1 in 7 lawmakers initially appointed, not elected, to majority female Legislature

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Clark County Government Center. Carol M. Highsmith photo, Wikimedia Commons

Nevada voters seem partial to keeping a tight rein on the selection of public officials. They’ve rejected proposals to appoint judges and proved their disdain for the power of incumbency by imposing term limits on elected leaders.

Yet when the 2019 session of the Nevada Legislature convenes in February, five of the new members will have been sent to Carson City not by voters, but by seven individuals – the members of the Clark County Commission (and in one instance the Clark commissioners in conjunction with the Nye County Commission). In all, nine of the 63 lawmakers set to serve this session were initially appointed to their seats. 

Adding insult to injury, the Commissioners, who are constitutionally charged with filling the vacancies, apparently feel an obligation to shirk their responsibility by increasingly deferring to the recommendations of the legislative caucuses – the handful of state legislators who will end up working with the newly-minted lawmakers.

Nevada’s appointment process gave women a majority for the first time in an American state legislature. But it also gives the partisan caucuses lopsided influence in choosing lawmakers.

“The public should be making the decision, not the political process we’ve had the last few weeks,” complained Commissioner Chris Giunchigliani, who openly stated at her final commission meeting that her preferred candidates to fill two Assembly seats were not the applicants recommended by the legislative caucus – in this case, the Assembly Democrats. Despite her reservations, Giunchigliani deferred to the caucus.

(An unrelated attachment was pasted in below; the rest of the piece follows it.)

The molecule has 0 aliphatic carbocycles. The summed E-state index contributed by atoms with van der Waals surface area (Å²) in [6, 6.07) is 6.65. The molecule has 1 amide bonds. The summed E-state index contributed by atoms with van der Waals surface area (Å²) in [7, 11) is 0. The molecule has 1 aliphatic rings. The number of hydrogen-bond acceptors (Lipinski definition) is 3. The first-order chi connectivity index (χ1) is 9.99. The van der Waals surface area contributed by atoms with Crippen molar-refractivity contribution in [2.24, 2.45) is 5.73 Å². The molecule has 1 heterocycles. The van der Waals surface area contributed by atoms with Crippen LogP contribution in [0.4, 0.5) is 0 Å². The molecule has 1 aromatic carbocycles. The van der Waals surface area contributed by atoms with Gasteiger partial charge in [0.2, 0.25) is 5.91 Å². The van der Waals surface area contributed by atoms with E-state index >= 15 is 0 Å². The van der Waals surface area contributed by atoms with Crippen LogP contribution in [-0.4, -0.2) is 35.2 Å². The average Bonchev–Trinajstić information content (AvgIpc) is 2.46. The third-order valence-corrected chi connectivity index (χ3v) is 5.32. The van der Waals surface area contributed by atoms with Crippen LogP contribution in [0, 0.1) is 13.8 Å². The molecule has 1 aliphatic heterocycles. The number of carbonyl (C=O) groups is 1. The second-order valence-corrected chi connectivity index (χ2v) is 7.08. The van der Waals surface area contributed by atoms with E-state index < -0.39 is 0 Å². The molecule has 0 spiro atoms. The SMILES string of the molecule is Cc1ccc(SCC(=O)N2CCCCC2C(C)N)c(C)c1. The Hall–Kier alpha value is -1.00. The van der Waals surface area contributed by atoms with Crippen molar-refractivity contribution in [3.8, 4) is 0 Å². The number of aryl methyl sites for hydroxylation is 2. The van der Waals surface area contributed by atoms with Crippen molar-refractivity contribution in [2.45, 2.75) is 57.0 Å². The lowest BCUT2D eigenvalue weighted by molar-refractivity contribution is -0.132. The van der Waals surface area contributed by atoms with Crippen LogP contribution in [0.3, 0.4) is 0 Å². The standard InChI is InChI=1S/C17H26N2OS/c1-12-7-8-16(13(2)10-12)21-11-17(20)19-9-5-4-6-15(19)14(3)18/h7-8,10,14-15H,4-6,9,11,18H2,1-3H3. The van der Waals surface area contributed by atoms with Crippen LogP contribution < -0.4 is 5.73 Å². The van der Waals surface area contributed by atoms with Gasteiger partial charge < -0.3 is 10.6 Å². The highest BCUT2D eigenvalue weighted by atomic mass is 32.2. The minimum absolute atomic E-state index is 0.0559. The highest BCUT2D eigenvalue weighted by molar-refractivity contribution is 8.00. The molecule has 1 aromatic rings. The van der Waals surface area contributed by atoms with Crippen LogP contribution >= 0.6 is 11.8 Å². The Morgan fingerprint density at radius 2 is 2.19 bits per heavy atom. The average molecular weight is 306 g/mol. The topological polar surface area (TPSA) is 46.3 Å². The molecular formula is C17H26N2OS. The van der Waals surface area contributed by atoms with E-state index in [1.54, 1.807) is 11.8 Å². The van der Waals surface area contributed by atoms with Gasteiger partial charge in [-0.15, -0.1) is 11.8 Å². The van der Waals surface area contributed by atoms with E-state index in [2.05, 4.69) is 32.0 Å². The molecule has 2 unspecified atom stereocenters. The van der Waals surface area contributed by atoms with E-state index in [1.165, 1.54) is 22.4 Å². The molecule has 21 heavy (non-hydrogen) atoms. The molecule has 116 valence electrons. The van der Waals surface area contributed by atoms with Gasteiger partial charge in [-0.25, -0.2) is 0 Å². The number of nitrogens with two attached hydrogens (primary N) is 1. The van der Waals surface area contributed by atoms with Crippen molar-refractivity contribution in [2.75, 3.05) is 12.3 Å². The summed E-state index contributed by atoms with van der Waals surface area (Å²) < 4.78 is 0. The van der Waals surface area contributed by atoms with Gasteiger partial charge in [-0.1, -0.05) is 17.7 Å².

“I one hundred percent agree,” chimed in Commissioner Lawrence Weekly. “This is really disheartening, this process, because some amazing people come to the microphone.”

“I think this is the fifth (appointment) we’ve done in two weeks. There’s gotta be a better system,” bemoaned Governor-elect Steve Sisolak at his final meeting as a Clark County Commissioner. “It’s unfortunate but this is the system we’re dealing with.”

But it’s really not.

Despite the constitutional mandate that County Commissioners fill vacancies, through the years legislative caucuses have exerted more influence and commissioners have deferred.

“Years ago we didn’t take the caucus’s recommendation,” said Giunchigliani.